The Independent Cartel of Acapulco (Spanish: Cártel Independiente de Acapulco or CIDA) is a criminal gang based in the Mexican resort city of Acapulco, Guerrero and its surrounding territories. The criminal group came into existence during the rapid decentralization of Mexico's drug trafficking organizations and as a split-off group of the Beltrán Leyva Cartel. Originally, the Beltrán Leyva cartel operated in the city, but the group no longer has presence in Acapulco. After the Mexican military gunned down the top boss of the cartel – Arturo Beltrán Leyva – in December 2009, his brother Héctor Beltrán Leyva took control of one of the factions of the cartel and declared war on Edgar Valdez Villarreal, who had long been the right hand of Arturo. Amidst the violence, Valdez Villarreal tried to appoint a successor, but those in Acapulco broke off and formed their own criminal gang: the Independent Cartel of Acapulco. Within weeks, however, the group had splittered too, forming a new and rival group known as La Barredora. Villarreal Valdez was then captured by the Mexican Federal Police in August 2010, but the violence between the groups for the control of Acapulco continued.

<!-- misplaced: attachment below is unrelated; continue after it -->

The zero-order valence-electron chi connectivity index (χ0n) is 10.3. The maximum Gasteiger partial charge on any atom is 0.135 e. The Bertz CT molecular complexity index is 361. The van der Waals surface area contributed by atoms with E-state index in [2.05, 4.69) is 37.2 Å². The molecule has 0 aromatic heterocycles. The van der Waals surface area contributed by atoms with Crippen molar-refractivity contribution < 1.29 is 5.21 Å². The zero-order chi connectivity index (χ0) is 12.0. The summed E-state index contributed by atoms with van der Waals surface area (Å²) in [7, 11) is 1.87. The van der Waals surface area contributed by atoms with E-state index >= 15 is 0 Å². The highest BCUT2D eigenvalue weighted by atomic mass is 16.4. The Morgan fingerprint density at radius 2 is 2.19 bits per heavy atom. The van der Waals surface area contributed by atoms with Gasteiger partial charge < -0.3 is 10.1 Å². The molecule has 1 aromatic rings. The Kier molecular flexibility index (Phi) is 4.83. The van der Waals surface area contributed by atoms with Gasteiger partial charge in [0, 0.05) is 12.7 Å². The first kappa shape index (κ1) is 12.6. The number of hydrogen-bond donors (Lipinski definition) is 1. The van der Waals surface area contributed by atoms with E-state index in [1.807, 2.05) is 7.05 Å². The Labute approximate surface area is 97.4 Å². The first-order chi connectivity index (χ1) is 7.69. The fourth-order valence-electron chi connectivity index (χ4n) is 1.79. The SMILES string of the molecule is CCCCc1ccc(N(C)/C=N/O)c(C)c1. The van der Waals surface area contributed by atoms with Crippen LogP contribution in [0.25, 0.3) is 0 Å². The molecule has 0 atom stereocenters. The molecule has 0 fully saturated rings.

The hitmen of the Independent Cartel of Acapulco are known for flaying the faces of their victims and putting them on car seats throughout various points of the city. They are also notorious for extorting taxi drivers and threatening them to avoid taking people to territories of their rivals in risks of getting killed. Part of the reason why the area in Acapulco is often entrenched in violence is because the port city is treasured by drug traffickers due to its corruption, its long and jagged coastline, and the high amount of boat traffic. Hence, Acapulco is considered an ideal place to carry out drug trafficking operations, where smugglers use speedboats to move large sums of cocaine from South America northward.
Since the capture of one of their top leaders in December 2011, the Independent Cartel of Acapulco appears to have been damaged severely and has faded from public view. Their weakness, however, appears to have allowed La Barredora, a Sinaloa Cartel-affiliated gang, to take up the drug operations.